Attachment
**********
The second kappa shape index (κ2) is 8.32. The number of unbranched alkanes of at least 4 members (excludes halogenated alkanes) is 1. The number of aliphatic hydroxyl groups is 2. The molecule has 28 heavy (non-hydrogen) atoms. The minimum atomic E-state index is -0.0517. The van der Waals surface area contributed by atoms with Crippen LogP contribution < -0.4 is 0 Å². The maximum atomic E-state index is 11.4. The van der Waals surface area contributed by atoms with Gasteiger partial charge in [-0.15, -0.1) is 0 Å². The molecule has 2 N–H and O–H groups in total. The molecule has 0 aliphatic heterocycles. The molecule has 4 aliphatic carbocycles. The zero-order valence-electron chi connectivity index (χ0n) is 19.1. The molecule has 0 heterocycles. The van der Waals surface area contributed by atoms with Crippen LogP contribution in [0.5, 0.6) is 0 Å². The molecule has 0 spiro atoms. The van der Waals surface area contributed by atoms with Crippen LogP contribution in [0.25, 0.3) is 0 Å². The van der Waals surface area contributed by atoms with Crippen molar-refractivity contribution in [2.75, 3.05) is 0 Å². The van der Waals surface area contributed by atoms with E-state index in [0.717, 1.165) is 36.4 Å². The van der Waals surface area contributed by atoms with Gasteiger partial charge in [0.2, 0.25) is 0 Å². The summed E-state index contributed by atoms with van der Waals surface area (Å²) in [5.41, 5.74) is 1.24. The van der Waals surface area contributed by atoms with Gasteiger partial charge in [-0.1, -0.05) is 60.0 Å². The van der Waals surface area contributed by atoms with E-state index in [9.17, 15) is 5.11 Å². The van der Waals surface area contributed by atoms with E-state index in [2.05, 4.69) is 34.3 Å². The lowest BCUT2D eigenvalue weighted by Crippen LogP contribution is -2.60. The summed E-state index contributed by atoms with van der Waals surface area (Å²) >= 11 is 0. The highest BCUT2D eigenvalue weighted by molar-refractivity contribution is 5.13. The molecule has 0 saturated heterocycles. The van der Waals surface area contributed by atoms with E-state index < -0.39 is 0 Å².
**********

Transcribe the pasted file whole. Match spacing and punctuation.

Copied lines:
The second kappa shape index (κ2) is 8.32. The number of unbranched alkanes of at least 4 members (excludes halogenated alkanes) is 1. The number of aliphatic hydroxyl groups is 2. The molecule has 28 heavy (non-hydrogen) atoms. The minimum atomic E-state index is -0.0517. The van der Waals surface area contributed by atoms with Crippen LogP contribution < -0.4 is 0 Å². The maximum atomic E-state index is 11.4. The van der Waals surface area contributed by atoms with Gasteiger partial charge in [-0.15, -0.1) is 0 Å². The molecule has 2 N–H and O–H groups in total. The molecule has 0 aliphatic heterocycles. The molecule has 4 aliphatic carbocycles. The zero-order valence-electron chi connectivity index (χ0n) is 19.1. The molecule has 0 heterocycles. The van der Waals surface area contributed by atoms with Crippen LogP contribution in [0.5, 0.6) is 0 Å². The molecule has 0 spiro atoms. The van der Waals surface area contributed by atoms with Crippen LogP contribution in [0.25, 0.3) is 0 Å². The van der Waals surface area contributed by atoms with Crippen molar-refractivity contribution in [2.75, 3.05) is 0 Å². The van der Waals surface area contributed by atoms with E-state index in [0.717, 1.165) is 36.4 Å². The van der Waals surface area contributed by atoms with Gasteiger partial charge in [0.2, 0.25) is 0 Å². The summed E-state index contributed by atoms with van der Waals surface area (Å²) in [5.41, 5.74) is 1.24. The van der Waals surface area contributed by atoms with Gasteiger partial charge in [-0.1, -0.05) is 60.0 Å². The van der Waals surface area contributed by atoms with E-state index in [9.17, 15) is 5.11 Å². The van der Waals surface area contributed by atoms with E-state index in [2.05, 4.69) is 34.3 Å². The lowest BCUT2D eigenvalue weighted by Crippen LogP contribution is -2.60. The summed E-state index contributed by atoms with van der Waals surface area (Å²) >= 11 is 0. The highest BCUT2D eigenvalue weighted by molar-refractivity contribution is 5.13. The molecule has 0 saturated heterocycles. The van der Waals surface area contributed by atoms with E-state index < -0.39 is 0 Å².